Cleaning out my home office this weekend uncovered the 1984-1985 telephone directory from Kwajalein Missile Range, which was home from 83-85 (junior/senior years of high school). My parents must have saved it and somehow it ended up in a box of stuff with me.
A few things I noticed while spending 2 hours scanning all 90 pages to PDF.
- They were really worried about the Russians listening in to our calls. At least 10 pages of the directory are dedicated to OPSEC.
- I could have sent a telegraph from Kwaj for 13.5 cents per word! I feel like I missed an opportunity there.
- Nice reference to a Russian spy ship as a scavenger that will keep coming back if we keep feeding him with poor OPSEC
- My address was PO Box 1129, which I didn't remember. My physical address was Trailer 795 and phone number was 8-2545, both of which I did remember.
- A DUI was good for a fine of up to $100, and/or up to 30 days in jail. There didn't appear to be a BAC limit - just a judgment call on your ability to safely operate the vehicle.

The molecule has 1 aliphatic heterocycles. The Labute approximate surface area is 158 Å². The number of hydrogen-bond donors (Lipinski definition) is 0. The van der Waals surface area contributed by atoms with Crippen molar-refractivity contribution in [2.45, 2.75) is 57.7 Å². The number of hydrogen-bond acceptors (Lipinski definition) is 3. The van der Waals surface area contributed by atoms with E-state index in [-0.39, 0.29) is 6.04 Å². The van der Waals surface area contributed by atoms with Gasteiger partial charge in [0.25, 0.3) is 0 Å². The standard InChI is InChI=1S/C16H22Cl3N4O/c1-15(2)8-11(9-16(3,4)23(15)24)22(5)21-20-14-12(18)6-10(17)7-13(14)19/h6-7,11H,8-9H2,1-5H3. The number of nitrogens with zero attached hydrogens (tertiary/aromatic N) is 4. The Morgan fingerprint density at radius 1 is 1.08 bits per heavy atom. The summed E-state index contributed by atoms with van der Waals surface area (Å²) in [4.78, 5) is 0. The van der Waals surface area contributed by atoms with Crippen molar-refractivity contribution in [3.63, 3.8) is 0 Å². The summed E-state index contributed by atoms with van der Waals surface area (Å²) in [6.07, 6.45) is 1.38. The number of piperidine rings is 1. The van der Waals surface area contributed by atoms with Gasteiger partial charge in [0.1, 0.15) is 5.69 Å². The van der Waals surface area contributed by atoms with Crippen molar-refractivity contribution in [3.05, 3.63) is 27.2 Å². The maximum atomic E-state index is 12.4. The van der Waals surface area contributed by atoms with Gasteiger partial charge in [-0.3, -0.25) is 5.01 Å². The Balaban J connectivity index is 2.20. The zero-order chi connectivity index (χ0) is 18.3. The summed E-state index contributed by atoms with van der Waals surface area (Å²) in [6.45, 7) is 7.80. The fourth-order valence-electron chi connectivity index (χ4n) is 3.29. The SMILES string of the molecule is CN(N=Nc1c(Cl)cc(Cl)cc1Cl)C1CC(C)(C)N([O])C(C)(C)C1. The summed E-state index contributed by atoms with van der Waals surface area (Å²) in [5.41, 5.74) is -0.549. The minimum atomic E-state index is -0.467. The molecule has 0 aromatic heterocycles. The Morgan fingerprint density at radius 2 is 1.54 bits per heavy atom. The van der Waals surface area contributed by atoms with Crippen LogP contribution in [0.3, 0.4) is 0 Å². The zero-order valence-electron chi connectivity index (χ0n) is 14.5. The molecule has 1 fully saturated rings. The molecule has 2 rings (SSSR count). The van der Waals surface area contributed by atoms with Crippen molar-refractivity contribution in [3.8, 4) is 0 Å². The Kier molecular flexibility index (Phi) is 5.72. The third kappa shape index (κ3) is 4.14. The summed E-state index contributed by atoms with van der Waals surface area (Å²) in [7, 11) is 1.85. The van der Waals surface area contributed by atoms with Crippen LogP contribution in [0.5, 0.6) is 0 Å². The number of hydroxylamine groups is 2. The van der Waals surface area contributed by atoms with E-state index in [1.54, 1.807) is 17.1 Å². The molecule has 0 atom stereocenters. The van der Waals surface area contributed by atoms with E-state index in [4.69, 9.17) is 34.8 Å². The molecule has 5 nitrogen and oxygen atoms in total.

- Public intoxication had the same punishment.
- Rape also carried the exact same punishment limits, because stumbling home drunk and sexual assault are basically the same thing.
- Wives were specifically excluded from the sexual assault ordinance.
- Violating curfew was good for $50 and up to 15 days in jail. If I had been jailed every time I broke curfew I would have missed my entire senior year of high school.
- Smuggling goods to the native Marshallese was a $50 fine. Good thing I never got caught as I wasn't even charging for the service. I thought the rule was unfair and was happy to occasionally shop on behalf of my Marshallese coworkers.
- Gambling was also up to $100 and 30 days in jail. We had some epic poker games on a back patio (essentially out in open) that involved violating the gambling, underage drinking, and curfew ordinances all at once!
- Bicycling with a headlight at night was up to a $100 fine. I remember getting nabbed for $10 a few times.
- In case of a natural disaster kids in grades 4-12 will be instructed to return home on their own. We don't let 4th graders cross the street on a sunny day today, but in the 80s they were own their own if a cyclone or tsunami was bearing down on Kwaj.
Also, bicycles were the primary form of transportation and nobody wore a helmet. Take that safety nannies!
If you would like your very own copy of the 84-85 KMR phone book help yourself.